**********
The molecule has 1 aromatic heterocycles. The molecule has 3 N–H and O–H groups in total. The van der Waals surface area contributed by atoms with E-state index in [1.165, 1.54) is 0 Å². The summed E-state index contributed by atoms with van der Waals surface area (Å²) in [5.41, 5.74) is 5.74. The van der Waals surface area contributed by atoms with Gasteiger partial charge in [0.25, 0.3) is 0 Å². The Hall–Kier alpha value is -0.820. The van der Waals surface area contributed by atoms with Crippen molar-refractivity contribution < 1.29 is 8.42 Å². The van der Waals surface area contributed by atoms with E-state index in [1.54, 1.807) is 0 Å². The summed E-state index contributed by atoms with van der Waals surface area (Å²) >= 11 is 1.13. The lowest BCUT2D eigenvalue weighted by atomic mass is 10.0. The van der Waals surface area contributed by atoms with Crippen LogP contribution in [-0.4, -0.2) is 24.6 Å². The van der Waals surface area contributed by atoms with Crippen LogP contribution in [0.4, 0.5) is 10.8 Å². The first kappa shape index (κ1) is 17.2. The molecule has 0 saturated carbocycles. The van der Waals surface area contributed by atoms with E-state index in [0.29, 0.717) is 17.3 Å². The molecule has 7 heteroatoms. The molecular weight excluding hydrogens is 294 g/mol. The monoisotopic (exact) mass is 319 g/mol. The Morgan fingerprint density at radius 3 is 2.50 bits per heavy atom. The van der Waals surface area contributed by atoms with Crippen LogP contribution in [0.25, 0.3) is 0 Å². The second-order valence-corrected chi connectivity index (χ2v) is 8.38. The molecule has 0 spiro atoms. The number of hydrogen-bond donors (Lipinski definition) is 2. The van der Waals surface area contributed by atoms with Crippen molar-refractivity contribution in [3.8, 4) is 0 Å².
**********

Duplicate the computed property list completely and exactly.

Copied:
The molecule has 1 aromatic heterocycles. The molecule has 3 N–H and O–H groups in total. The van der Waals surface area contributed by atoms with E-state index in [1.165, 1.54) is 0 Å². The summed E-state index contributed by atoms with van der Waals surface area (Å²) in [5.41, 5.74) is 5.74. The van der Waals surface area contributed by atoms with Gasteiger partial charge in [0.25, 0.3) is 0 Å². The Hall–Kier alpha value is -0.820. The van der Waals surface area contributed by atoms with Crippen molar-refractivity contribution < 1.29 is 8.42 Å². The van der Waals surface area contributed by atoms with E-state index in [1.54, 1.807) is 0 Å². The summed E-state index contributed by atoms with van der Waals surface area (Å²) >= 11 is 1.13. The lowest BCUT2D eigenvalue weighted by atomic mass is 10.0. The van der Waals surface area contributed by atoms with Crippen LogP contribution in [-0.4, -0.2) is 24.6 Å². The van der Waals surface area contributed by atoms with Crippen LogP contribution in [0.4, 0.5) is 10.8 Å². The first kappa shape index (κ1) is 17.2. The molecule has 0 saturated carbocycles. The van der Waals surface area contributed by atoms with E-state index in [0.29, 0.717) is 17.3 Å². The molecule has 7 heteroatoms. The molecular weight excluding hydrogens is 294 g/mol. The monoisotopic (exact) mass is 319 g/mol. The Morgan fingerprint density at radius 3 is 2.50 bits per heavy atom. The van der Waals surface area contributed by atoms with Crippen LogP contribution in [0.25, 0.3) is 0 Å². The second-order valence-corrected chi connectivity index (χ2v) is 8.38. The molecule has 0 spiro atoms. The number of hydrogen-bond donors (Lipinski definition) is 2. The van der Waals surface area contributed by atoms with Crippen molar-refractivity contribution in [3.8, 4) is 0 Å².